Initiatives to expand relationships with surrounding communities have earned Fredonia the 2015 Community Engagement Classification by the Carnegie Foundation for the Advancement of Teaching.
President Virginia Horvath said she was delighted that the university’s long-standing and new work in community engagement has been recognized with the Carnegie Foundation's designation as an Engaged Campus.
“Achieving this elective category for institutional classification is a goal in the Power of Fredonia plan,” Dr. Horvath said. “It recognizes the many kinds of efforts across our institution to partner with and make a difference in the communities we serve, and for community engagement to be an important part of student learning.”
Criteria used to evaluate applications for Carnegie Engagement Classification are not easy to meet, noted Fredonia’s Vice President for Engagement and Economic Development Kevin Kearns.
“Applicant schools must embrace community engagement as a core value in their mission statement. This commitment must be evident through a high level of community service, and it must be sustained over time,” Dr. Kearns explained.
Institutions must also demonstrate that they have mechanisms in place to evaluate the outcomes of their community engagement, and they must be committed to incorporating community needs into their current and future plans.
“This means that universities recognized by the Carnegie Foundation have a culture of engagement and a level of community involvement that others may not,” Kearns added.
With this designation, Fredonia joins a select list of 240 colleges and universities across the nation that have demonstrated a deep engagement with local, regional, national and global communities. “These are campuses that are improving teaching and learning, producing research that makes a difference in communities, and revitalizing their civic and academic missions,” commented John Saltmarsh, director of the New England Center for Higher Education.
Eight SUNY campuses are among 24 colleges and universities across New York State to be either newly classified or reclassified as community engaged institutions. Fredonia was among 83 first-time recipients nationwide that included both public and private institutions.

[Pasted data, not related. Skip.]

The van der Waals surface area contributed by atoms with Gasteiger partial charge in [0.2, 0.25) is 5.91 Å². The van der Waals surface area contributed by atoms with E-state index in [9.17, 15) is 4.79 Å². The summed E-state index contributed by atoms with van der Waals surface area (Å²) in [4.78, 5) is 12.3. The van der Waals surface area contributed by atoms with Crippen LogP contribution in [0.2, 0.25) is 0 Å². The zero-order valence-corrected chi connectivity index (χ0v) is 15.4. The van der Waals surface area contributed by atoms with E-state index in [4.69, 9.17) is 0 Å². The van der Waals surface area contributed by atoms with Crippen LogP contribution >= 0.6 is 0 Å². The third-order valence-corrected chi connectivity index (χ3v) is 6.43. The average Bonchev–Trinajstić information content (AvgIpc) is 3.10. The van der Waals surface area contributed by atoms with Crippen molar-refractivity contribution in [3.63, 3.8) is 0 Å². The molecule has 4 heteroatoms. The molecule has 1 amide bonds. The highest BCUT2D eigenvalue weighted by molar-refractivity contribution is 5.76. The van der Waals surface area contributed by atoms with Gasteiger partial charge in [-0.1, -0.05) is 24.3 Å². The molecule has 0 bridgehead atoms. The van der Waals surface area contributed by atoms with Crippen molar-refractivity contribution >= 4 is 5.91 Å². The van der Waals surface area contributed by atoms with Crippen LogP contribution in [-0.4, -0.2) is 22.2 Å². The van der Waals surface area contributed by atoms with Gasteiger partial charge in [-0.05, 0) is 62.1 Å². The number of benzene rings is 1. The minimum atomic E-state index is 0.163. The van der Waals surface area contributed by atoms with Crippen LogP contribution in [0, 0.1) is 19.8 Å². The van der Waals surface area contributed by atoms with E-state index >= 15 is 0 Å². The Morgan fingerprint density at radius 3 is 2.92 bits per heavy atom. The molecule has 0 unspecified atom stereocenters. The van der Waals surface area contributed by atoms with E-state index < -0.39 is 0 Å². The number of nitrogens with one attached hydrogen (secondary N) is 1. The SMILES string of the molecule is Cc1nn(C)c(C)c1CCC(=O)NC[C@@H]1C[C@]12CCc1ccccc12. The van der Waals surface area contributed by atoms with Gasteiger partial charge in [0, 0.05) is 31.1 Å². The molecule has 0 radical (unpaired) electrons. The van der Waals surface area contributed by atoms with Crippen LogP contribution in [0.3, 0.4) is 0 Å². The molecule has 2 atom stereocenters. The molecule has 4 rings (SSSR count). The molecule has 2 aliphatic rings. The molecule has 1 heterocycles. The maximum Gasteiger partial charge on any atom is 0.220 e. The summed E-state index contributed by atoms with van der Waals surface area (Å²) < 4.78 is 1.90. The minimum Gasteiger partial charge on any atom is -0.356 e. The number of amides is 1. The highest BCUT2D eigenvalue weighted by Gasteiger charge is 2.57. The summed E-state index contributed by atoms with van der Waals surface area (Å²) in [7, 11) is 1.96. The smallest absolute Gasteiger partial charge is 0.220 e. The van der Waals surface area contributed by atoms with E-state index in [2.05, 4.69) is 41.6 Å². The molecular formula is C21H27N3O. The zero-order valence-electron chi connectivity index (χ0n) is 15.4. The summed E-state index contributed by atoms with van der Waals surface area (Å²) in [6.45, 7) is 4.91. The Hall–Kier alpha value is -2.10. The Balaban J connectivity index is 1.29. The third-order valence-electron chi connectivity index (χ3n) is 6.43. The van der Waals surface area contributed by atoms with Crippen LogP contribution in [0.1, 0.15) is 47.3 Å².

Earning the Carnegie Classification was by no means assured, as only one third of first-time applicants were successful this year, Horvath noted. “But we went forward because the application process itself encouraged us to collect information and use existing measures to give us a clear sense of Fredonia’s community engagement.”
She added that having reviewers agree that Fredonia’s work is significant serves to affirm this work, and that’s especially valuable for Fredonia as a regional public university.
“Scholarship that focuses on community issues, collaborations with community agencies, economic development efforts that assist with quality of life in our region, coursework and service learning that see engagement as an important part of learning, public service by students, faculty, staff and efforts — all of these are important parts of Fredonia’s mission,” Horvath explained.
A broad-based committee of staff, faculty and administrators, led by Fredonia Technology Incubator Interim Director Charles Cornell and former Associate Provost Adrienne McCormick prepared the application. Volunteer and Community Services Coordinator Joyce Harvard Smith was also a key member of the team that conducted extensive data collection and analysis.
“One of the most rewarding aspects of the application process was to observe the high level of community engagement, and amazing diversity of activities that occur across the university,” Kearns noted. “Our students, faculty and staff and staff are passionate about their community, and they are committed to making a difference.”
The application process establishes a pathway for Fredonia to become even more purposeful and impactful in its community engagement activities in the future, while the designation provides a baseline for continued community engagement measurement. Horvath added that the designation, which remains valid until 2025, is not an end unto itself, as such work continues to evolve as the community’s needs change and new collaborations arise.
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